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Here's where you can discuss all things Ancient Greek. Use this board to ask questions about grammar, discuss learning strategies, get translation help and more!

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Postby Carola » Sat Nov 29, 2003 12:25 am

I am now about to start my 2nd year of Latin at university and when I have improved a bit more I would like to start on Greek. I'd like to do a bit of preliminary study before getting into the uni course as I found that helped me a lot with Latin - it wasn't such a shock to my system!
We have some great textbooks here at Textkit - is there any other material on the WWW which other students might recommend? I will check out everything on the "links" postings as well. If anyone can recommend a way of starting that would be good - did you spend a while on the alphabet first?
Thanks
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Postby Emma_85 » Sat Nov 29, 2003 9:54 am

Before I started Greek I spent a few weeks in Greece (my mum's best friend lives there), but I suppose that's not an option.
I read everything there I could, even though I often didn't know what it meant, but just to practice the alphabet a bit more. I also practiced a bit of modern Greek with the help of a Greek friend and a teach-yourself-Greek book. So if you just want to get a feel for the alphabet and all that I can really recommend going through a teach yourself modern Greek book (and at least modern Greek is actually useful, unlike ancient Greek :wink: ).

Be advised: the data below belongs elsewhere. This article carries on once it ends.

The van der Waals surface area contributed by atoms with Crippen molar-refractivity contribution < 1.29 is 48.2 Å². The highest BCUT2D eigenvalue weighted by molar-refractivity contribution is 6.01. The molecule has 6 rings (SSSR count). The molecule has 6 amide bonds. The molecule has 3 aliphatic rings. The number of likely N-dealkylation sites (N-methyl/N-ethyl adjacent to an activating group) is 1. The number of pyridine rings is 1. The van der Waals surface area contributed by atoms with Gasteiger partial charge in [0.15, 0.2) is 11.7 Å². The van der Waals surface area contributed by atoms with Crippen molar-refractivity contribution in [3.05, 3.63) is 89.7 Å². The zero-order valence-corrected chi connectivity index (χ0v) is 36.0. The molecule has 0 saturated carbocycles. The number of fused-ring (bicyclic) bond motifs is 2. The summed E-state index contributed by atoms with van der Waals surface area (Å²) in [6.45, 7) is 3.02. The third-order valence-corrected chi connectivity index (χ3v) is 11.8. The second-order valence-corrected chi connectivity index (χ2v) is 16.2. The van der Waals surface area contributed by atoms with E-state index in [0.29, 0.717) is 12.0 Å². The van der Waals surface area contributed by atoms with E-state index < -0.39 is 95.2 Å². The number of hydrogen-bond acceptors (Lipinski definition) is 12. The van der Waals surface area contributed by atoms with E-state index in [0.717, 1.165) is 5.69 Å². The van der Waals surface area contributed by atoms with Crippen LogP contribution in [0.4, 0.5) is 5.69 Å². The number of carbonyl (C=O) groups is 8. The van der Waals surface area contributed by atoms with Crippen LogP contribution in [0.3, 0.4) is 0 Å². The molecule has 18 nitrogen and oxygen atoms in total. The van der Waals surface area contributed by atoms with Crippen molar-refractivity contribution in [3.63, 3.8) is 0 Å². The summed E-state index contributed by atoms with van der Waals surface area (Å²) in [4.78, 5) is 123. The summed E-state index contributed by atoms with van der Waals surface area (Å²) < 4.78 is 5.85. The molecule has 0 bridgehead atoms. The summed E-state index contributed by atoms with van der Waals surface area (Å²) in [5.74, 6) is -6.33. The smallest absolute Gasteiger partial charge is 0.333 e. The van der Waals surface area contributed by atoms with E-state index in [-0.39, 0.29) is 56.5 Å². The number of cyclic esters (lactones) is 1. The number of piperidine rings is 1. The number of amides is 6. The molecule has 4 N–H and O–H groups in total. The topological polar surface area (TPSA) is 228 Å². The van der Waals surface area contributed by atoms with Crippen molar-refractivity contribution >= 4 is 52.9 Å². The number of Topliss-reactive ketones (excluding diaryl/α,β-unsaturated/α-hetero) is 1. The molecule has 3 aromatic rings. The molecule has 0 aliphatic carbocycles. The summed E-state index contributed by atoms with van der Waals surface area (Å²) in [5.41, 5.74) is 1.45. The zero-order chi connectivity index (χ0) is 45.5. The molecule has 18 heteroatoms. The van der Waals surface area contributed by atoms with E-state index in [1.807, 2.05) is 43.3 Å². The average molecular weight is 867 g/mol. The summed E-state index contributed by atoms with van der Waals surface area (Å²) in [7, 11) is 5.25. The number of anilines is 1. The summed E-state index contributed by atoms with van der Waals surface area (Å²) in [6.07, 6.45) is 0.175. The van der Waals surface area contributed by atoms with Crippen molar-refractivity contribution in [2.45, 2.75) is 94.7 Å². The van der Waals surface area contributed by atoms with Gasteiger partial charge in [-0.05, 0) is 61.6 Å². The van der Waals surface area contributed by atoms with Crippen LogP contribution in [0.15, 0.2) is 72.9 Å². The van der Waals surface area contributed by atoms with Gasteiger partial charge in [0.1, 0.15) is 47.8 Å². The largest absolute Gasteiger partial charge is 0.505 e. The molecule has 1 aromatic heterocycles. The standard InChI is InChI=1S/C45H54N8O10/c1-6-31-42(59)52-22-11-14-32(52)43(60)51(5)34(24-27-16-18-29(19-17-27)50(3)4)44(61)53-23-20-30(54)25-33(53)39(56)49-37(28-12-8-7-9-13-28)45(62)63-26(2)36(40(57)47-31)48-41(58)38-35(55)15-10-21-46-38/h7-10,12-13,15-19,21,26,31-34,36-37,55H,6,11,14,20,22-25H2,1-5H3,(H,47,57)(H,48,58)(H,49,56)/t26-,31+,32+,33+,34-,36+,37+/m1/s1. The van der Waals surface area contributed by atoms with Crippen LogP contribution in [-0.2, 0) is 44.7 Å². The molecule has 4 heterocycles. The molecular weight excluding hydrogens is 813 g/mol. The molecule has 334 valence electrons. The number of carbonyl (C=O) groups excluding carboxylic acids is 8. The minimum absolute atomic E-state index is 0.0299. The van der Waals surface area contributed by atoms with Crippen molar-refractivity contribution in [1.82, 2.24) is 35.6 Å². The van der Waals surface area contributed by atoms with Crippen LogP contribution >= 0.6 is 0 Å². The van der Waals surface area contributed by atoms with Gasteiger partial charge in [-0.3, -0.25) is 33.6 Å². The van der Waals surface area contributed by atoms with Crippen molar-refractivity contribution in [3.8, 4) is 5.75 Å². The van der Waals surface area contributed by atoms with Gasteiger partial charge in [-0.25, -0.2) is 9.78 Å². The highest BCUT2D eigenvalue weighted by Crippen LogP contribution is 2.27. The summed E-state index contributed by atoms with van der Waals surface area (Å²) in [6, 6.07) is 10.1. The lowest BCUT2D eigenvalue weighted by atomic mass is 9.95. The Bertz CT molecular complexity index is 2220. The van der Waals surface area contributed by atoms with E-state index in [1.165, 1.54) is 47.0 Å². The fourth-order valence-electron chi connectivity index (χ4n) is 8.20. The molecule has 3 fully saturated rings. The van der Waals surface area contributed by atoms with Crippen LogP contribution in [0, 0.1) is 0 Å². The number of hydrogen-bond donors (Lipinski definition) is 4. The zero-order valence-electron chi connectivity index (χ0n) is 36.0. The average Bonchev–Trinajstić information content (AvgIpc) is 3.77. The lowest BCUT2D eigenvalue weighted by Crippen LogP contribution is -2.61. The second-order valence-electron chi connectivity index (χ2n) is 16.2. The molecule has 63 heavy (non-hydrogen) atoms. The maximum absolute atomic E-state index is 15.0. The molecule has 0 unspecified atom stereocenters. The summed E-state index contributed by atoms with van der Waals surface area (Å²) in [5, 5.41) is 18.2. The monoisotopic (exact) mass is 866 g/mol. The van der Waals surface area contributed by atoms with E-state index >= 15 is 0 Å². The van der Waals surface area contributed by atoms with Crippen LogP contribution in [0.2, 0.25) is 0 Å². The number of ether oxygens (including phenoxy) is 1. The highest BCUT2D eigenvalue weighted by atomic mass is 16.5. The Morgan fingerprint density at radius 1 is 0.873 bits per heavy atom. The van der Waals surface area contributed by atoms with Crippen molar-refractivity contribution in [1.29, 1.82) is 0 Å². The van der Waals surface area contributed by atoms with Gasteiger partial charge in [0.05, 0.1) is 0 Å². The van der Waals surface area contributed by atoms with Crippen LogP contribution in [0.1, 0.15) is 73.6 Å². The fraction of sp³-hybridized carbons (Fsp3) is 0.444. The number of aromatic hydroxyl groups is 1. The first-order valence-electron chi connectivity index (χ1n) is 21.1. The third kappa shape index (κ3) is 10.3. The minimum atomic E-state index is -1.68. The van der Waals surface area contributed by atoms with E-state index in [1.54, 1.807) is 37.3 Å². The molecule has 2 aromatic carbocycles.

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Postby Carola » Sun Nov 30, 2003 1:19 am

Emma_85 wrote:I also practiced a bit of modern Greek with the help of a Greek friend and a teach-yourself-Greek book. So if you just want to get a feel for the alphabet and all that I can really recommend going through a teach yourself modern Greek book (and at least modern Greek is actually useful, unlike ancient Greek :wink: ).


So all the letters are the same in both ancient and modern Greek?
What is this "useful" thing? My entire education has consisted of learning totally useless things - it's much more fun! :wink:
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Postby annis » Sun Nov 30, 2003 1:50 am

Carola wrote:So all the letters are the same in both ancient and modern Greek?


Oh, gosh, no. Many of the consonants are quite remote from classical pronunciation. And by some mysterious infatuation with iota several vowels are pronounced like iota (eta, upsilon in some situations).

I leared the alphabet doodling in English using the Greek alphabet. It'll help you get over how the nu looks like a V and the rho like a P.
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Postby benissimus » Sun Nov 30, 2003 3:13 am

I think it's very helpful (and impressive to others at times) to be able to recite the entire Greek alphabet. You should also be able to write the entire alphabet in both upper and lower case, and be able to name any letter. You may want to start out by transliterating Greek words into the Latin alphabet, but don't keep doing that when you are reading/translating Greek or it will just be an impediment.